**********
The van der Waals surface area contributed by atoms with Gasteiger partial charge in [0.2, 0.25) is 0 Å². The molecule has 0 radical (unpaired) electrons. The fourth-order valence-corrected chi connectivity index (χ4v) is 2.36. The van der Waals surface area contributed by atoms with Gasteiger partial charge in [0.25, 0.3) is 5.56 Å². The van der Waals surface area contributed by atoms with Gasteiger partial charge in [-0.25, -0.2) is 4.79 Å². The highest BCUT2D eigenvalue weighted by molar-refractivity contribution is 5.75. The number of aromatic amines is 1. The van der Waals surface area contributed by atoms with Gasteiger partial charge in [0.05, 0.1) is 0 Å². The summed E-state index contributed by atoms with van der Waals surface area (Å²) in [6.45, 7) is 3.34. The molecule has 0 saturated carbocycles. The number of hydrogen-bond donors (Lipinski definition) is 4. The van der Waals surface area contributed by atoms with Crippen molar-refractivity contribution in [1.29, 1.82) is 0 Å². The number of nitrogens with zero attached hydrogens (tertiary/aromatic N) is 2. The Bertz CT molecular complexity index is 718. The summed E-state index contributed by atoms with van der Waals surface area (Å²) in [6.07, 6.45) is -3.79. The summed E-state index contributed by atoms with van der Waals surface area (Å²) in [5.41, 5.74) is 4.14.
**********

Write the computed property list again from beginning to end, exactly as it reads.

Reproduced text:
The van der Waals surface area contributed by atoms with Gasteiger partial charge in [0.2, 0.25) is 0 Å². The molecule has 0 radical (unpaired) electrons. The fourth-order valence-corrected chi connectivity index (χ4v) is 2.36. The van der Waals surface area contributed by atoms with Gasteiger partial charge in [0.25, 0.3) is 5.56 Å². The van der Waals surface area contributed by atoms with Gasteiger partial charge in [-0.25, -0.2) is 4.79 Å². The highest BCUT2D eigenvalue weighted by molar-refractivity contribution is 5.75. The number of aromatic amines is 1. The van der Waals surface area contributed by atoms with Gasteiger partial charge in [0.05, 0.1) is 0 Å². The summed E-state index contributed by atoms with van der Waals surface area (Å²) in [6.45, 7) is 3.34. The molecule has 0 saturated carbocycles. The number of hydrogen-bond donors (Lipinski definition) is 4. The van der Waals surface area contributed by atoms with Crippen molar-refractivity contribution in [1.29, 1.82) is 0 Å². The number of nitrogens with zero attached hydrogens (tertiary/aromatic N) is 2. The Bertz CT molecular complexity index is 718. The summed E-state index contributed by atoms with van der Waals surface area (Å²) in [6.07, 6.45) is -3.79. The summed E-state index contributed by atoms with van der Waals surface area (Å²) in [5.41, 5.74) is 4.14.